Sunday, March 15, 2009

In Praise of Henri Nouwen

I've been enjoying Show Me the Way: Readings for Each Day of Lent. It's a devotional book that takes passages from Henri Nouwen's work and weaves them together.

Nouwen is one of the first theologians I really loved. And I have a special fondness for him, because he's one of the few subjects upon which my father and my adolescent self agreed. In 1985, my dad came with me to a Sojourners event because Nouwen was speaking.

For the life of me, I can't remember what Nouwen said that day. Neither can my dad. But we remember it as a bonding event.

I've gone on to read a lot of Nouwen. He wrote a lot, so I'm sure I've missed some books. I always loved reading his journals, and I return to them periodically. I'm heartened by the glimpse that these journals provide, this proof that even people who seem to have it all pulled together have issues too. Nouwen wrestled with wondering if he was using his talents and gifts in the ways God intended, in the ways that would glorify God best. Nouwen wrestled with not feeling loved by his friends, even as he knew that they loved him, but they might not be able to give him what he needed.

That human side is so important to me. I wrestle with similar issues, and I feel irritated with myself for not figuring this stuff out already. It's good to know that maybe I'm expecting too much of myself.

And how amazing that Nouwen can write passages such as these, even as he's working out his life and issues:

"God does not require a pure heart before embracing us. Even if we return only because following our desires has failed to bring happiness, God will take us back. Even if we return because being a Christian brings us more peace than being a pagan, God will receive us. Even if we return because our sins did not offer as much satisfaction as we had hoped, God will take us back. Even if we return because we could not make it on our own, God will receive us. God's love does not require any explanations about why we are returning. god is glad to see us home and wants to give us all we desire, just for being home."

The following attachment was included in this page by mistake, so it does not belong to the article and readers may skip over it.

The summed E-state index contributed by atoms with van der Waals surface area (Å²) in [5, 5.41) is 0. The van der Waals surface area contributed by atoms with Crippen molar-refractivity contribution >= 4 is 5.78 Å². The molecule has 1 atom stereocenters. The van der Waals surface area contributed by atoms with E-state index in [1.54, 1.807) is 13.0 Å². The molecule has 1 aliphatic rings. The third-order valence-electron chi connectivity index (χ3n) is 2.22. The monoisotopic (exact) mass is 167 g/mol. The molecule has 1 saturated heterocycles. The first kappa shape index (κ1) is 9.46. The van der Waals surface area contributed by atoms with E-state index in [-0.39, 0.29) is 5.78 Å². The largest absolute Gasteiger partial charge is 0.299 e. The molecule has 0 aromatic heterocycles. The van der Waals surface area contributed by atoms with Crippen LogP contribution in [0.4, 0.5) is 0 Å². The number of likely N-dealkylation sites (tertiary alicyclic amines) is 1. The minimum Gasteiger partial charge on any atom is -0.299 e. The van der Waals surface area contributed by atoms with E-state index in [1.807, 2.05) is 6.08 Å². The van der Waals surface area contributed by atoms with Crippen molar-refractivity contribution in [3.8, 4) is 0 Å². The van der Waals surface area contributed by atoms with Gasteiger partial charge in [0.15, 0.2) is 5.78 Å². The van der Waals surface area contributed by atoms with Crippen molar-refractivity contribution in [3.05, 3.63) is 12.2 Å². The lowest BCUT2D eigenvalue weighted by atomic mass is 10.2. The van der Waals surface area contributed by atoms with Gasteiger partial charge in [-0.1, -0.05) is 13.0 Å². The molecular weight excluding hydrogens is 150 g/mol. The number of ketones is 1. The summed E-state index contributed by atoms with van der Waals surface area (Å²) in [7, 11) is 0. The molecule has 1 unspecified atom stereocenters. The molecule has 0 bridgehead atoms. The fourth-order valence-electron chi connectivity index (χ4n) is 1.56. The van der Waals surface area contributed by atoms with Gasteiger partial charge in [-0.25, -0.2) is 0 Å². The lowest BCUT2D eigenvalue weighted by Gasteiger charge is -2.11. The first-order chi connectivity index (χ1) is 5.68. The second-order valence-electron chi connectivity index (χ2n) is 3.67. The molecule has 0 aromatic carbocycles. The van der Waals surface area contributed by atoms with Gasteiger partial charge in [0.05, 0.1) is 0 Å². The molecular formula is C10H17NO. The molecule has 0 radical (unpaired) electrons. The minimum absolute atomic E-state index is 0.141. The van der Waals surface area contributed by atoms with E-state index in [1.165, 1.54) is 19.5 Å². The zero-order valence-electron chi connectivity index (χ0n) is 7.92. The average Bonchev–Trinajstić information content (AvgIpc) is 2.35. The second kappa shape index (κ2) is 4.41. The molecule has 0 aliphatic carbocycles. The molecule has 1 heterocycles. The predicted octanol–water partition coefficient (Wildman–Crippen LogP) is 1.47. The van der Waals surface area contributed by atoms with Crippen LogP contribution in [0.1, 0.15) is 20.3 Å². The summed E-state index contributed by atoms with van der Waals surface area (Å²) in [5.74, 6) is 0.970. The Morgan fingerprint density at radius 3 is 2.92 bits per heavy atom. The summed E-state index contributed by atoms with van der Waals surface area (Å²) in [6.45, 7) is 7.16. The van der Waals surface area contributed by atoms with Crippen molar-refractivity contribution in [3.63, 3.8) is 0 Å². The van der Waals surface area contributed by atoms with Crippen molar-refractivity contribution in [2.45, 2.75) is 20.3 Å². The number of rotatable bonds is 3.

This passage is from the readings for the Saturday of the Second Week in Lent (pages 58-59) in Show Me the Way (Crossroad Publishing Company 1992). The passage originally appeared in The Road to Daybreak published in 1988 by Doubleday.

The passage below gave me enormous comfort and hope at the end of this past tough week at work:

"For a Christian is only a Christian when he unceasingly asks critical questions of the society in which he lives and continuously stresses the necessity for conversion, not only of the individual but also of the world. A Christian is only a Christian when he refuses to allow himself or anyone else to settle into a comfortable rest. He remains dissatisfied with the status quo. And he believes that he has an essential role to play in the realization of the new world to come--even if he cannot say how that world will come about. . . . But he will not despair when he does not see the result he wanted to see. For in the midst of all his work he keeps hearing the words of the One sitting on the throne: 'I am making the whole of creation new.' (Revelations 21:5)"

The above passage is from Friday of the Second Week in Lent (page 56) in Show Me the Way (Crossroad Publishing Company 1992). The passage originally appeared in Creative Ministry, published in 1971 by Doubleday.

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